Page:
This week, scientists, politicians, and policymakers are gathering in Brussels for a landmark conference. The aim of this event, organised by members of the European parliament from five different political groups, alongside trade unions and NGOs, is to explore possibilities for a “post-growth economy” in Europe.

For the past seven decades, GDP growth has stood as the primary economic objective of European nations. But as our economies have grown, so has our negative impact on the environment. We are now exceeding the safe operating space for humanity on this planet, and there is no sign that economic activity is being decoupled from resource use or pollution at anything like the scale required. Today, solving social problems within European nations does not require more growth. It requires a fairer distribution of the income and wealth that we already have.

Growth is also becoming harder to achieve due to declining productivity gains, market saturation, and ecological degradation.

 …click on the above link to read the rest of the article…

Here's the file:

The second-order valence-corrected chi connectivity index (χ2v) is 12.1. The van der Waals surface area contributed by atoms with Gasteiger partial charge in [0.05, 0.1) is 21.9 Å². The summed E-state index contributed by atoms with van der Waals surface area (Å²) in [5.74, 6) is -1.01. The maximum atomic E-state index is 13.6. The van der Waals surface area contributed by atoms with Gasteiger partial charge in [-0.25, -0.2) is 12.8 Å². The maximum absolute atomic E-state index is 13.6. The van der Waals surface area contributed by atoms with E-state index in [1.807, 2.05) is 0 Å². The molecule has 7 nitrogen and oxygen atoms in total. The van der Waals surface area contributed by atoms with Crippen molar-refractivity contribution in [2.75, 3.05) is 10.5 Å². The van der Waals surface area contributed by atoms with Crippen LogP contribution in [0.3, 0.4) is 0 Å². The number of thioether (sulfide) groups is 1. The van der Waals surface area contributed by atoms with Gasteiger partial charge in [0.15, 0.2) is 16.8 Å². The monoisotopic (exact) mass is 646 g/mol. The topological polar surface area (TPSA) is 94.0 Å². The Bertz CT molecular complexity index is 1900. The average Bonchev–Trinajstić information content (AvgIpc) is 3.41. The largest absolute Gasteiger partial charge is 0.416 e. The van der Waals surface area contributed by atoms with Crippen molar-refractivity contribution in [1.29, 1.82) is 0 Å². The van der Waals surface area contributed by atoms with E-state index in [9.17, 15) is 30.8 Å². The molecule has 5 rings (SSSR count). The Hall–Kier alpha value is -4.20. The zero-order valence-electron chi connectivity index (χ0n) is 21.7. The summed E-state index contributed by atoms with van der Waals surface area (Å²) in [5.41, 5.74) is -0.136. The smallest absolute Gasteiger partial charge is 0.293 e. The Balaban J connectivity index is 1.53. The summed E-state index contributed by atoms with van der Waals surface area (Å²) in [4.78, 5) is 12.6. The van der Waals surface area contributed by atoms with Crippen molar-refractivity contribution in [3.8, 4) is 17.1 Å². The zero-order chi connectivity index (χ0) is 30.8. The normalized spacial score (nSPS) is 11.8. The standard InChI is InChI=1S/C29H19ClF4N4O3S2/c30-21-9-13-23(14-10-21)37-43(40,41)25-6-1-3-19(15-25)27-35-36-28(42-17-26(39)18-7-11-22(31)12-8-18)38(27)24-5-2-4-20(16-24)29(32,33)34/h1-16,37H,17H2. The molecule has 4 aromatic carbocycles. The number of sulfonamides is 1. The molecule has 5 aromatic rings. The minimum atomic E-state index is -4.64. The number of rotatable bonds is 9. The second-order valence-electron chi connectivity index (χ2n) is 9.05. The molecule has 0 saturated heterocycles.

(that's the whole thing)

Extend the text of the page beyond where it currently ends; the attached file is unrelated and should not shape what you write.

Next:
The greatest good for the greatest number: A doctrine of acceptable losses

The greatest good for the greatest number: A doctrine of acceptable losses

In 1776 philosopher Jeremy Bentham wrote a phrase that continues to be central to our modern way of thinking: “[I]t is the greatest happiness of the greatest number that is the measure of right and wrong.”

That phrase has morphed into the familiar one cited in the title of this piece. Happiness, however, has been reinterpreted first as “good” meaning something which gives pleasure, a move toward a kind of hedonism. “Good” has, however, become associated with “goods,” that is, objects which consumers and businesses buy to further their personal and occupational goals.

This drift from the original meaning of what Bentham called his “fundamental axiom” is, in part, why we are addicted to economic growth and the consumerism that derives from it. We believe that “goods” are good for us and so more “goods” will always bring more good in their wake.

But now I want to examine the second part of this phrase: “the greatest number.” It just makes sense to most of us that a right-thinking person would endorse the idea of the greatest good for the greatest number. Doesn’t such a framework maximize the life chances of the greatest number of people? Of course, it all depends on what one means by “life chances.”